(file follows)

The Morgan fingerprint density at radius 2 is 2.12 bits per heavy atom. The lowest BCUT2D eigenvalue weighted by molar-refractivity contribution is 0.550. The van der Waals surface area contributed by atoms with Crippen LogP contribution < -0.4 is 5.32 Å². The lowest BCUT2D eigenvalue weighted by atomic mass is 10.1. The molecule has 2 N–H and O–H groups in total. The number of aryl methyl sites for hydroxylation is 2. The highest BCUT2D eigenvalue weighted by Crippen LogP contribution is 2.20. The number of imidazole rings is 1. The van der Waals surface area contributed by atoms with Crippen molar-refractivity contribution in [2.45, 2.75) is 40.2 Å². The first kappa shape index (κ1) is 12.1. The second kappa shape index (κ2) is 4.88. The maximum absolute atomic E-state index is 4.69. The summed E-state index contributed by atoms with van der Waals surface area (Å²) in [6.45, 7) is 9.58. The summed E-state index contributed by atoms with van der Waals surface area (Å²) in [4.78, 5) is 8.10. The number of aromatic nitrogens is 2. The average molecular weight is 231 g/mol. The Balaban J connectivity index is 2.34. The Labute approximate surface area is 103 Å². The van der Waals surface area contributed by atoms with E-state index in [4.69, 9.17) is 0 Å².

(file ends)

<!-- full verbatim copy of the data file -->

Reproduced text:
The Morgan fingerprint density at radius 2 is 2.12 bits per heavy atom. The lowest BCUT2D eigenvalue weighted by molar-refractivity contribution is 0.550. The van der Waals surface area contributed by atoms with Crippen LogP contribution < -0.4 is 5.32 Å². The lowest BCUT2D eigenvalue weighted by atomic mass is 10.1. The molecule has 2 N–H and O–H groups in total. The number of aryl methyl sites for hydroxylation is 2. The highest BCUT2D eigenvalue weighted by Crippen LogP contribution is 2.20. The number of imidazole rings is 1. The van der Waals surface area contributed by atoms with Crippen molar-refractivity contribution in [2.45, 2.75) is 40.2 Å². The first kappa shape index (κ1) is 12.1. The second kappa shape index (κ2) is 4.88. The maximum absolute atomic E-state index is 4.69. The summed E-state index contributed by atoms with van der Waals surface area (Å²) in [6.45, 7) is 9.58. The summed E-state index contributed by atoms with van der Waals surface area (Å²) in [4.78, 5) is 8.10. The number of aromatic nitrogens is 2. The average molecular weight is 231 g/mol. The Balaban J connectivity index is 2.34. The Labute approximate surface area is 103 Å². The van der Waals surface area contributed by atoms with E-state index in [4.69, 9.17) is 0 Å².